Commercial Crew Clowns

Uncrewed SpaceX Crew Dragon spacecraft approaching the ISS 2019-03-04 (Photo NASA)

There seem to be two categories of space exploration corporations, winners like SpaceX, and those unable to win, like Boeing. For the past few years, the reputation of Boeing has been slipping, in large part from its inability to manage, design and manufacture high quality, technological products. This was examined in a previous post, Clowns Supervised by Monkeys, about the Boeing 737-MAX, and continues here, about the CST-100 Starliner.

The Commercial Crew Development (CCDev) program, is a human spaceflight program funded by the American government and administered by the National Aeronautics and Space Administration (NASA). The goal of CCDev is to fly US and international astronauts to the International Space Station (ISS) on privately operated crew vehicles.

The CCDev program started in 2010, with CCDev 1 providing $50 million to five US companies to develop human spaceflight concepts and technologies. This was followed up in 2011, with CCDev 2 providing $270 million to four companies for developing vehicles that could fly astronauts after the Space Shuttle fleet’s retirement. In 2014 operational contracts to fly astronauts were awarded to SpaceX and Boeing.

CCDev 3 was renamed Commercial Crew integrated Capability (CCiCap). This involved proposals for end-to-end operational concepts including spacecraft, launch vehicles, launch services, ground and mission operations, and recovery. A final request for proposals was released on 2012-02-07 to be submitted by 2012-03-23. Three proposals were selected, and announced 2012-08-03: Sierra Nevada Corporation was awarded $212.5 million for its Dream Chaser/ Atlas V proposal; SpaceX was awarded $440 million for its Dragon 2/ Falcon 9 proposal; and, Boeing was awarded $460 million for its CST-100/ Atlas V proposal.

Certification Products Contract, phase 1 (CPC 1) involved the development of a certification plan with engineering standards, tests, and analyses. Sierra Nevada, SpaceX and Boeing were each awarded about $10 million.

CPC 2 was renamed the Commercial Crew Transportation Capability (CCtCap) and included the final development, testing and verifications to allow crewed demonstration flights to the ISS.

On 2014-09-16, Boeing and SpaceX received contracts to provide crewed launch services to the ISS. Boeing received a potential $4.2 billion, and SpaceX up to $2.6 billion.

On 2019-11-14, NASA’s inspector general reported a seat price of $90 million for Starliner and $55 million for Dragon Crew. Boeing’s price exceeds the $80 million paid by NASA to the Russian space corporation, Roscosmos, for Soyuz spacecraft seats to fly astronauts to the ISS. The report also stated that NASA agreed to pay an additional $287.2 million above Boeing’s fixed prices. Similar compensation was not offered to SpaceX.

While the first CCDev flight was planned for 2015, insufficient funding and technical issues caused delays.

2015-05-06Dragon 2 Pad abort testSuccess
2019-03-02Dragon 2 Uncrewed orbital flight testSuccess
2019-11-04CST-100 Pad abort testSuccess
2019-12-20CST-100 Uncrewed orbital flight testFailure
2020-01-19Dragon 2 In-flight abort testSuccess
2020Dragon 2 Crewed test flightPlanned
2020CST-100 Crewed test flightPlanned

The CCDev was aimed to minimize development costs through private investment and development, by using two space transportation vehicles competing with each other. NASA had hoped this approach would provide redundancy both in regards to development and flight operations.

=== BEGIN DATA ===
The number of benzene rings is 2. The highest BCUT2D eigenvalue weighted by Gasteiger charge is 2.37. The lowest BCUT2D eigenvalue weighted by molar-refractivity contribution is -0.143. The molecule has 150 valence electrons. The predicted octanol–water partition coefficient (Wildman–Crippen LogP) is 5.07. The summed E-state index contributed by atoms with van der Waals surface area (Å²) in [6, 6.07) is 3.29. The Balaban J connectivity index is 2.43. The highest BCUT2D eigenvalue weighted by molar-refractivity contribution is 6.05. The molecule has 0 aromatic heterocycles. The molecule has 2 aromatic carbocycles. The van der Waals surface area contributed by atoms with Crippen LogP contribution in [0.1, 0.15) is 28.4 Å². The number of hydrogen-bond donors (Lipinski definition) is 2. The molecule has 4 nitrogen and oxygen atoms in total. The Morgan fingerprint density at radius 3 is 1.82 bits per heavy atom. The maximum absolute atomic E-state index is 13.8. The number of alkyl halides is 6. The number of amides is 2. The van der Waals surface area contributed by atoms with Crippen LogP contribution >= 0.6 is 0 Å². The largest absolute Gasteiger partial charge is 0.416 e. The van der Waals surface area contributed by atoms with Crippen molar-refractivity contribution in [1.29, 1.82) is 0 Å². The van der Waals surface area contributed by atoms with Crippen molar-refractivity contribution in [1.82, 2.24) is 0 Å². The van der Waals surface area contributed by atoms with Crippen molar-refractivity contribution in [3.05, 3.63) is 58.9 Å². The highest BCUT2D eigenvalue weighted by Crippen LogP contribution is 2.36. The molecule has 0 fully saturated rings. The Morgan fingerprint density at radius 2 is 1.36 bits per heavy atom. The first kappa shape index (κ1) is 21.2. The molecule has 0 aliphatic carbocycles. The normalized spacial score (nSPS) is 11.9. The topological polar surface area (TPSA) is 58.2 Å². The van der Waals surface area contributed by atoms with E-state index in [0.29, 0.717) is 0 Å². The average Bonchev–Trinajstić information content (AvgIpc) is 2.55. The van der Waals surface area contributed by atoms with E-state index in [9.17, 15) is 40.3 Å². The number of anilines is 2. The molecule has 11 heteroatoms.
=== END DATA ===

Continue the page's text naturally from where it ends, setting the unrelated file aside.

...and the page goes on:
After completing the demonstration flights, each company is contracted to supply six flights to ISS between 2019 and 2024.

As shown in the table above SpaceX has successfully tested its Dragon 2, Crew Dragon, despite a delay caused by a ground test failure, caused by a leaky valve.

On 2019-12-20 an unmanned Boeing CST-100 Starliner space taxi malfunctioned on the capsule’s first mission, an Orbital Flight Test (OFT). The initial failure was due to a timer fault. Now, another error has been found in the capsule’s software which could have destroyed the Starliner. If this second fault had not been discovered, it could have resulted in the deaths of the astronauts onboard a Starliner.

The CST-100 has had greater problems. Its abort test, while successful, still had a parachute fail during descent. Its service module leaked toxic fuel, delaying its uncrewed OFT by months. The OFT was supposed to be one of the last steps in Boeing’s development of the CST-100 Starliner. When that test finally happened, a timer failure prevented a rendezvous with the ISS. It failed its mission. Then it was discovered that there were other issues including inappropriate thruster firings, inappropriate valve mappings, potential collision issues between the service module and the crew module, as well as space-to-ground communication issues.

Doug Loverro, the head of NASA’s human spaceflight section, stated that the software anomalies were “likely only symptoms…we had numerous process escapes in the design, development, [and] test cycle for software…We have a more fundamental problem…”

Boeing is failing in its ability to deliver mission critical software, not only in spacecraft but with the disastrous software failures with the Maneuvering Characteristics Augmentation System (MCAS) system on the Boeing 737.

NASA administrator Jim Bridenstine held a media teleconference detailing some of the CST-100 issues, explaining it in the “interest of transparency”, thanks to the OFT having “lots of anomalies”.

Given a choice of being an astronaut with SpaceX or Boeing, there is no doubt that every rational person would opt for SpaceX. Boeing is just too dangerous a company.